Ma Ganga

Please see below  a write-up on the condition of our holy Ganga.

 

Ganga River

Extracted From: http://www.gits4u.com/water/ganga.htm


          Today, over 29 cities, 70 towns, and thousands of villages extend along the Ganges’ banks. Nearly all of their sewage – over 1.3 billion liters per day – goes directly into the river, along with thousands of animal carcasses, mainly cattle. Another 260 million liters of industrial waste are added to this by hundreds of factories along the river’s banks.  Municipal sewage constitutes 80 per cent by volume of the total waste dumped into the Ganges, and industries contribute about 15 percent. The majority of the Ganges pollution is organic waste, sewage, trash, food, and human and animal remains. Over the past century, city populations along the Ganges have grown at a tremendous rate, while waste-control infrastructure has remained relatively unchanged. Recent water samples collected in Varanasi revealed fecal-coliform counts of about 50,000 bacteria per 100 milliliters of water, 10,000% higher than the government standard for safe river bathing. The result of this pollution is an array of water-borne diseases including cholera, hepatitis, typhoid and amoebic dysentery. An estimated 80% of all health problems and one-third of deaths in India are attributable to water-borne diseases.


            The sacred practice of depositing human remains in the Ganges also poses health threats because of the unsustainable rate at which partially cremated cadavers are dumped. In Varanasi, some 40,000 cremations are performed each year, most on wood pyres that do not completely consume the body. Along with the remains of these traditional funerals, there are thousands more who cannot afford cremation and whose bodies are simply thrown into the Ganges. In addition, the carcasses of thousands of dead cattle, which are sacred to Hindus, go into the river each year. An inadequate cremation procedure contributes to a large number of partially burnt or unburnt corpses floating down the Ganga.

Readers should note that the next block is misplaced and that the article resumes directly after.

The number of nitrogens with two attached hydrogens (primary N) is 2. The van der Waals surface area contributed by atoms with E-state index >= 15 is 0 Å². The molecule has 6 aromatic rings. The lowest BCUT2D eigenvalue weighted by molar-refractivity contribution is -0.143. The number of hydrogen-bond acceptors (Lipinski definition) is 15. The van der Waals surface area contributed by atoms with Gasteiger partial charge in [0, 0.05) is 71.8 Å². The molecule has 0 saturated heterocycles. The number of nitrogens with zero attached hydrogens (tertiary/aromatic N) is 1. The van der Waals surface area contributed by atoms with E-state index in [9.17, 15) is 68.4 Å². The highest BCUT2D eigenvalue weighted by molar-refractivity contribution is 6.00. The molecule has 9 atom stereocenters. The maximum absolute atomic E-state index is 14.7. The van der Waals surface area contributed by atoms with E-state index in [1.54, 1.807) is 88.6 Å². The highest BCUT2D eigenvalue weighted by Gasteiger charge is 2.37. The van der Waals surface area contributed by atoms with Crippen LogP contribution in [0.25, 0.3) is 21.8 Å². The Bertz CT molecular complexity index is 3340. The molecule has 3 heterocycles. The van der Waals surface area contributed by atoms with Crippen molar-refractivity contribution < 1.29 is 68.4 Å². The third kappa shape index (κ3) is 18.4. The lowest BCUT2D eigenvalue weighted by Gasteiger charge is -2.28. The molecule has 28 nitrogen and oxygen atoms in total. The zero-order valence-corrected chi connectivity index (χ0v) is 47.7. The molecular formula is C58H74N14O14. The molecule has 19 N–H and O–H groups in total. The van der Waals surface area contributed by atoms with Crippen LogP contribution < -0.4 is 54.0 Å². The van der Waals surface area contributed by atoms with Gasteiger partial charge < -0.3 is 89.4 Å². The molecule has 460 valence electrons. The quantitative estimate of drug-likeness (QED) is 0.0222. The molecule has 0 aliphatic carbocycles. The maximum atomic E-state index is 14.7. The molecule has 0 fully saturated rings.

The industrial pollutants also a major source of contamination in the Ganges. A total of 146 industries are reported to be located along the river Ganga between Rishikesh and Prayagraj. 144 of these are in Uttar Pradesh (U.P.) and 2 in Uttrakhand. The major polluting industries on the Ganga are the leather industries, especially near Kanpur, which use large amounts of Chromium and other toxic chemical waste, and much of it finds its way into the meagre flow of the Ganga.  From the plains to the sea, pharmaceutical companies, electronics plants, textile and paper industries, tanneries, fertilizer manufacturers and oil refineries discharge effluents into the river. This hazardous waste includes hydrochloric acid, mercury and other heavy metals, bleaches and dyes, pesticides, and polychlorinated biphenyls highly toxic compounds that accumulate in animal and human tissue.

    
            However, industry is not the only source of pollution. Sheer volume of waste – estimated at nearly 1 billion litres per day – of mostly untreated raw sewage – is a significant factor.  Runoff from farms in the Ganges basin adds chemical fertilizers and pesticides such as DDT, which is banned in the United States because of its toxic and carcinogenic effects on humans and wildlife. Damming the river or diverting its water, mainly for irrigation purposes, also adds to the pollution crisis.
 

 

I was very disturbed to read the above report. If this is the condition with Ganga, the holiest of our rivers, what about other rivers?

Please read my poem on rivers by clicking on the link below

rivers

Please read my blog https://lvnaga.wordpress.com/2008/08/08/once-there-were-rivers/

L V Nagarajan/ 5th April 2009

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